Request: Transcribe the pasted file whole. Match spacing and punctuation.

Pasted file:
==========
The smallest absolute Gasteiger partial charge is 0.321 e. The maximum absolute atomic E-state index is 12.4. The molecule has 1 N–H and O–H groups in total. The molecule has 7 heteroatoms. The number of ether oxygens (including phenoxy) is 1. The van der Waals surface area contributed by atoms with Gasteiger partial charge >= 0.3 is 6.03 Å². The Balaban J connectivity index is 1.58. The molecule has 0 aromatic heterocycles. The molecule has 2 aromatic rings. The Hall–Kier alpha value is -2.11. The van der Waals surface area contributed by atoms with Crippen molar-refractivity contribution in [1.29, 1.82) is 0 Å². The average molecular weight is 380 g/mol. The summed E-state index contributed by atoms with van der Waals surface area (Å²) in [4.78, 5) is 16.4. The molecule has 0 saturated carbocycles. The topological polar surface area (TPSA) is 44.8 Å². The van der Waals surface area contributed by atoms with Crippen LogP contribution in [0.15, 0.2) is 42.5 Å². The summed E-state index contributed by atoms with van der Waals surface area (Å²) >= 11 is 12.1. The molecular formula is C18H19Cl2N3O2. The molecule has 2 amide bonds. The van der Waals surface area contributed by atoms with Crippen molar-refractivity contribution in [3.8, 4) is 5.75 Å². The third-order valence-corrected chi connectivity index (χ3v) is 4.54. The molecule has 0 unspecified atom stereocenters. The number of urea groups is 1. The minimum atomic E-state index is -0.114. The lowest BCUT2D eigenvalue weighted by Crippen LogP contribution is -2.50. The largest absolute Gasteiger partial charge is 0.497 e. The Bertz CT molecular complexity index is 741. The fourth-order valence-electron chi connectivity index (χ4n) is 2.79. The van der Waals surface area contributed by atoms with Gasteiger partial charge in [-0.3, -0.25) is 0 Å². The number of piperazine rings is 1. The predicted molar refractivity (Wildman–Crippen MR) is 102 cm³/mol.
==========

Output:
The smallest absolute Gasteiger partial charge is 0.321 e. The maximum absolute atomic E-state index is 12.4. The molecule has 1 N–H and O–H groups in total. The molecule has 7 heteroatoms. The number of ether oxygens (including phenoxy) is 1. The van der Waals surface area contributed by atoms with Gasteiger partial charge >= 0.3 is 6.03 Å². The Balaban J connectivity index is 1.58. The molecule has 0 aromatic heterocycles. The molecule has 2 aromatic rings. The Hall–Kier alpha value is -2.11. The van der Waals surface area contributed by atoms with Crippen molar-refractivity contribution in [1.29, 1.82) is 0 Å². The average molecular weight is 380 g/mol. The summed E-state index contributed by atoms with van der Waals surface area (Å²) in [4.78, 5) is 16.4. The molecule has 0 saturated carbocycles. The topological polar surface area (TPSA) is 44.8 Å². The van der Waals surface area contributed by atoms with Crippen LogP contribution in [0.15, 0.2) is 42.5 Å². The summed E-state index contributed by atoms with van der Waals surface area (Å²) >= 11 is 12.1. The molecular formula is C18H19Cl2N3O2. The molecule has 2 amide bonds. The van der Waals surface area contributed by atoms with Crippen molar-refractivity contribution in [3.8, 4) is 5.75 Å². The third-order valence-corrected chi connectivity index (χ3v) is 4.54. The molecule has 0 unspecified atom stereocenters. The number of urea groups is 1. The minimum atomic E-state index is -0.114. The lowest BCUT2D eigenvalue weighted by Crippen LogP contribution is -2.50. The largest absolute Gasteiger partial charge is 0.497 e. The Bertz CT molecular complexity index is 741. The fourth-order valence-electron chi connectivity index (χ4n) is 2.79. The van der Waals surface area contributed by atoms with Gasteiger partial charge in [-0.3, -0.25) is 0 Å². The number of piperazine rings is 1. The predicted molar refractivity (Wildman–Crippen MR) is 102 cm³/mol.